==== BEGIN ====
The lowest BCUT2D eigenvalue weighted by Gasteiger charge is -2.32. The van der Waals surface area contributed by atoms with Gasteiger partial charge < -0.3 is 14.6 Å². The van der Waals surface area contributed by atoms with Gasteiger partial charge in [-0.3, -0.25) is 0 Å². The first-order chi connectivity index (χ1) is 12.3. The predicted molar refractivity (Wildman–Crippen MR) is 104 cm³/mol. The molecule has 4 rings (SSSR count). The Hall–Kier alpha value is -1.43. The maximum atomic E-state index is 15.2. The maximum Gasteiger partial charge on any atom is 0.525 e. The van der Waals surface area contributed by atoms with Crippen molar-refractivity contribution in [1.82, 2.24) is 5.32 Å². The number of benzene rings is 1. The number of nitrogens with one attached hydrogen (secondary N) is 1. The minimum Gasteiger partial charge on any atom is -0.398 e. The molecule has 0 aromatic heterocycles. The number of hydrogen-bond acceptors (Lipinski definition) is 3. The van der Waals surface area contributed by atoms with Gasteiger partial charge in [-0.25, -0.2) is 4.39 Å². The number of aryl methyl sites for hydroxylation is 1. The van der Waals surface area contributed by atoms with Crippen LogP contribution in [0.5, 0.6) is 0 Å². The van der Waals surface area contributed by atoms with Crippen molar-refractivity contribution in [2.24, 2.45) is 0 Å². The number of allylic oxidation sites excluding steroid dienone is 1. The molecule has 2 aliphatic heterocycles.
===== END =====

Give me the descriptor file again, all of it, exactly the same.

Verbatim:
The lowest BCUT2D eigenvalue weighted by Gasteiger charge is -2.32. The van der Waals surface area contributed by atoms with Gasteiger partial charge < -0.3 is 14.6 Å². The van der Waals surface area contributed by atoms with Gasteiger partial charge in [-0.3, -0.25) is 0 Å². The first-order chi connectivity index (χ1) is 12.3. The predicted molar refractivity (Wildman–Crippen MR) is 104 cm³/mol. The molecule has 4 rings (SSSR count). The Hall–Kier alpha value is -1.43. The maximum atomic E-state index is 15.2. The maximum Gasteiger partial charge on any atom is 0.525 e. The van der Waals surface area contributed by atoms with Crippen molar-refractivity contribution in [1.82, 2.24) is 5.32 Å². The number of benzene rings is 1. The number of nitrogens with one attached hydrogen (secondary N) is 1. The minimum Gasteiger partial charge on any atom is -0.398 e. The molecule has 0 aromatic heterocycles. The number of hydrogen-bond acceptors (Lipinski definition) is 3. The van der Waals surface area contributed by atoms with Gasteiger partial charge in [-0.25, -0.2) is 4.39 Å². The number of aryl methyl sites for hydroxylation is 1. The van der Waals surface area contributed by atoms with Crippen LogP contribution in [0.5, 0.6) is 0 Å². The van der Waals surface area contributed by atoms with Crippen molar-refractivity contribution in [2.24, 2.45) is 0 Å². The number of allylic oxidation sites excluding steroid dienone is 1. The molecule has 2 aliphatic heterocycles.